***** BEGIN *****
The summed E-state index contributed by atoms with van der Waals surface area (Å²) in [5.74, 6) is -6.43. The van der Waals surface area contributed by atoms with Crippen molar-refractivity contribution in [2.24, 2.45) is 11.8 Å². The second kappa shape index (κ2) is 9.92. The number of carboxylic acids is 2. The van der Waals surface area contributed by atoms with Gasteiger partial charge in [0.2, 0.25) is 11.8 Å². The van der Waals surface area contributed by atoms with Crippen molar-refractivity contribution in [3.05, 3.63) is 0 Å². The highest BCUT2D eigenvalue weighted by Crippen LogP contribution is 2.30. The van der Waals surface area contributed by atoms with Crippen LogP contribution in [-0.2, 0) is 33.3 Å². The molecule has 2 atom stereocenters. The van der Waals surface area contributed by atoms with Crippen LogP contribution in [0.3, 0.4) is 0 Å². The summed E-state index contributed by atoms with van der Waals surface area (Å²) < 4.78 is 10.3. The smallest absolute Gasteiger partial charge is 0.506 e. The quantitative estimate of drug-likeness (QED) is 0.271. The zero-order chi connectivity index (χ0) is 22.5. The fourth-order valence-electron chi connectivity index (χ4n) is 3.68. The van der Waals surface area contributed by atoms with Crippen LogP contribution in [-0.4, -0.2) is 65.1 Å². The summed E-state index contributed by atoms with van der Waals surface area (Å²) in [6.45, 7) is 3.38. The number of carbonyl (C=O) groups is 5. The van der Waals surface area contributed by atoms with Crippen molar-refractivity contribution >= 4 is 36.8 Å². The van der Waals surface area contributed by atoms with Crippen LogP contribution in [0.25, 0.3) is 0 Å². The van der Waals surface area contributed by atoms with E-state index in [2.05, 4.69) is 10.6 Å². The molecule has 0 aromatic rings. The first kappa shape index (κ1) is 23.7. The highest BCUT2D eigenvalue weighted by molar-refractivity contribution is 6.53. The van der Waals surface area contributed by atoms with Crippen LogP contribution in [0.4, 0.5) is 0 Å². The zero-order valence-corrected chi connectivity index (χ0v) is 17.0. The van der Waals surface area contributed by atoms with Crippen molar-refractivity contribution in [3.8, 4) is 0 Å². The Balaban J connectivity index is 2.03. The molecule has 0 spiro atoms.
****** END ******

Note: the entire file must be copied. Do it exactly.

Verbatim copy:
The summed E-state index contributed by atoms with van der Waals surface area (Å²) in [5.74, 6) is -6.43. The van der Waals surface area contributed by atoms with Crippen molar-refractivity contribution in [2.24, 2.45) is 11.8 Å². The second kappa shape index (κ2) is 9.92. The number of carboxylic acids is 2. The van der Waals surface area contributed by atoms with Gasteiger partial charge in [0.2, 0.25) is 11.8 Å². The van der Waals surface area contributed by atoms with Crippen molar-refractivity contribution in [3.05, 3.63) is 0 Å². The highest BCUT2D eigenvalue weighted by Crippen LogP contribution is 2.30. The van der Waals surface area contributed by atoms with Crippen LogP contribution in [-0.2, 0) is 33.3 Å². The molecule has 2 atom stereocenters. The van der Waals surface area contributed by atoms with Crippen LogP contribution in [0.3, 0.4) is 0 Å². The summed E-state index contributed by atoms with van der Waals surface area (Å²) < 4.78 is 10.3. The smallest absolute Gasteiger partial charge is 0.506 e. The quantitative estimate of drug-likeness (QED) is 0.271. The zero-order chi connectivity index (χ0) is 22.5. The fourth-order valence-electron chi connectivity index (χ4n) is 3.68. The van der Waals surface area contributed by atoms with Crippen LogP contribution in [-0.4, -0.2) is 65.1 Å². The summed E-state index contributed by atoms with van der Waals surface area (Å²) in [6.45, 7) is 3.38. The number of carbonyl (C=O) groups is 5. The van der Waals surface area contributed by atoms with Crippen molar-refractivity contribution >= 4 is 36.8 Å². The van der Waals surface area contributed by atoms with Crippen LogP contribution in [0.25, 0.3) is 0 Å². The van der Waals surface area contributed by atoms with E-state index in [2.05, 4.69) is 10.6 Å². The molecule has 0 aromatic rings. The first kappa shape index (κ1) is 23.7. The highest BCUT2D eigenvalue weighted by molar-refractivity contribution is 6.53. The van der Waals surface area contributed by atoms with Crippen LogP contribution in [0.4, 0.5) is 0 Å². The zero-order valence-corrected chi connectivity index (χ0v) is 17.0. The van der Waals surface area contributed by atoms with Crippen molar-refractivity contribution in [3.8, 4) is 0 Å². The Balaban J connectivity index is 2.03. The molecule has 0 spiro atoms.